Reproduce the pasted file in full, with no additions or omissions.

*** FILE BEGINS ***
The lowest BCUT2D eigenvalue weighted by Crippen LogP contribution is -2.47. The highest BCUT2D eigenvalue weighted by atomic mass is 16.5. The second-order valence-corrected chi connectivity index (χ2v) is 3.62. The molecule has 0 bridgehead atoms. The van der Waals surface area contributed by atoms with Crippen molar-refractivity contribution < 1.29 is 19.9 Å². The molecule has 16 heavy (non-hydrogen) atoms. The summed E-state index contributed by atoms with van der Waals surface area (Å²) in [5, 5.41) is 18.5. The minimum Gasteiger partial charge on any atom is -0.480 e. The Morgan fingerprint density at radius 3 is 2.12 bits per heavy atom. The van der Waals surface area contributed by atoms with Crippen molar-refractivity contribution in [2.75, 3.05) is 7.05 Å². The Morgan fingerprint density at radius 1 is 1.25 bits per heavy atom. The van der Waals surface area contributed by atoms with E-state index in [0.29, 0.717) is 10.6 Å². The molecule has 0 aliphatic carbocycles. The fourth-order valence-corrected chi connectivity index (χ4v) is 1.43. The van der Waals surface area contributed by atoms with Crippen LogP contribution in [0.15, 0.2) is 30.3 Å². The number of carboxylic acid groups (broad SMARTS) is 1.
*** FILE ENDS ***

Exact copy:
The lowest BCUT2D eigenvalue weighted by Crippen LogP contribution is -2.47. The highest BCUT2D eigenvalue weighted by atomic mass is 16.5. The second-order valence-corrected chi connectivity index (χ2v) is 3.62. The molecule has 0 bridgehead atoms. The van der Waals surface area contributed by atoms with Crippen molar-refractivity contribution < 1.29 is 19.9 Å². The molecule has 16 heavy (non-hydrogen) atoms. The summed E-state index contributed by atoms with van der Waals surface area (Å²) in [5, 5.41) is 18.5. The minimum Gasteiger partial charge on any atom is -0.480 e. The Morgan fingerprint density at radius 3 is 2.12 bits per heavy atom. The van der Waals surface area contributed by atoms with Crippen molar-refractivity contribution in [2.75, 3.05) is 7.05 Å². The Morgan fingerprint density at radius 1 is 1.25 bits per heavy atom. The van der Waals surface area contributed by atoms with E-state index in [0.29, 0.717) is 10.6 Å². The molecule has 0 aliphatic carbocycles. The fourth-order valence-corrected chi connectivity index (χ4v) is 1.43. The van der Waals surface area contributed by atoms with Crippen LogP contribution in [0.15, 0.2) is 30.3 Å². The number of carboxylic acid groups (broad SMARTS) is 1.